Wednesday, 19 September 2018
AN OFFICE complex in Henley town centre could be converted into flats.
Ressance of Newbury has applied for permission to redevelop The Hub at Hallmark House, off Station Road, into 23 flats, mostly with two bedrooms.
The developer does not need full planning consent as converting offices into homes is “permitted development” under a law introduced in 2013.
The three-storey complex, which was built in 1991 on land previously owned by British Rail, is owned by a management company in Portsmouth and divided into about a dozen suites.
These are occupied by a number of businesses, including science consultancy Quintessa, accountants HMT and software firms KitchenCUT, Dendrite Clinical Systems and New Star Networks.
The companies are aware of the proposals but would not comment when approached by the Henley Standard.
South Oxfordshire District Council, the planning authority, could only refuse permission if there was a risk of flooding or contamination on the site or if Oxfordshire County Council, the highways authority, believes there would be an adverse impact on traffic or road safety.
Furthermore, a developer with permitted rights does not have to make payments towards improving infrastructure such as roads, schools or GP surgeries or to include a proporation of “affordable” homes.
The site is not earmarked for development in the joint Henley and Harpsden neighbourhood plan, which names the sites where about 500 homes should be built to meet Government targets.
The plan says Henley should meet the needs of start-up and technological companies by “encouraging the provision of shared office space ‘hubs’ and service centres.”
It also backs the Henley town centre action plan, which says commercial premises should be retained rather than converted to residential use.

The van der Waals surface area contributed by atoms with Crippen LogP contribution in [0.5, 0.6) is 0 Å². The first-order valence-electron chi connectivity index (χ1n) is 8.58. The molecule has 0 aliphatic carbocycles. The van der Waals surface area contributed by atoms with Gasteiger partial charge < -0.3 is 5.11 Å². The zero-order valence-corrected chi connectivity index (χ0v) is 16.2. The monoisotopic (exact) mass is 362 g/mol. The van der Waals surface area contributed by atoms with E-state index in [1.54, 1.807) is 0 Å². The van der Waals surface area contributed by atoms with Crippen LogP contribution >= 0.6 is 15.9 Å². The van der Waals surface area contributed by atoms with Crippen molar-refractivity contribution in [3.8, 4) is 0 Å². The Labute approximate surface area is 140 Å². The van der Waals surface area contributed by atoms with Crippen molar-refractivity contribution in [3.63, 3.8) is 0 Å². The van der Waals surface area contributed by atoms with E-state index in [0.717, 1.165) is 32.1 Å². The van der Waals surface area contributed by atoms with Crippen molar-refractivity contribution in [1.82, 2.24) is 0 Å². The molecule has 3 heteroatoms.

Stefan Gawrysiak, a town, district and county councillor, said Ressance’s proposals were “yet another blow” to the neighbourhood plan.
He said: “The problem is that the district council has to approve it and there’s no money coming in to offset the impact on the community. It also doesn’t have to include any affordable homes, which is absolutely shocking and goes against everything we set out to achieve in putting the plan together.
“As it stands, the neighbourhood plan provides enough homes to meet Henley’s future need and we need those existing offices to provide jobs much more than we need another 23 flats.”
Ken Arlett, chairman of Henley Town Council’s neighbourhood plan committee, said: “The one advantage is that those flats would be part of the final figure for Henley’s quota and I’m sure the district council will be pleased to see extra homes built.
“I’m not sure how well-used those units are, although if this is going to affect any businesses that does cause a problem.
“That’s the trouble with Government guidelines just granting planning permission on an ad-hoc basis. We used to say each application is considered on its own merits but that no longer appears to be the case.”
In 2016 the district council allowed the former Jet garage in Reading Road to be converted into 53 extra care flats for the elderly.
The site was originally earmarked for 55 regular units, 22 of which were to be affordable.
Ressance did not respond to requests for comment.
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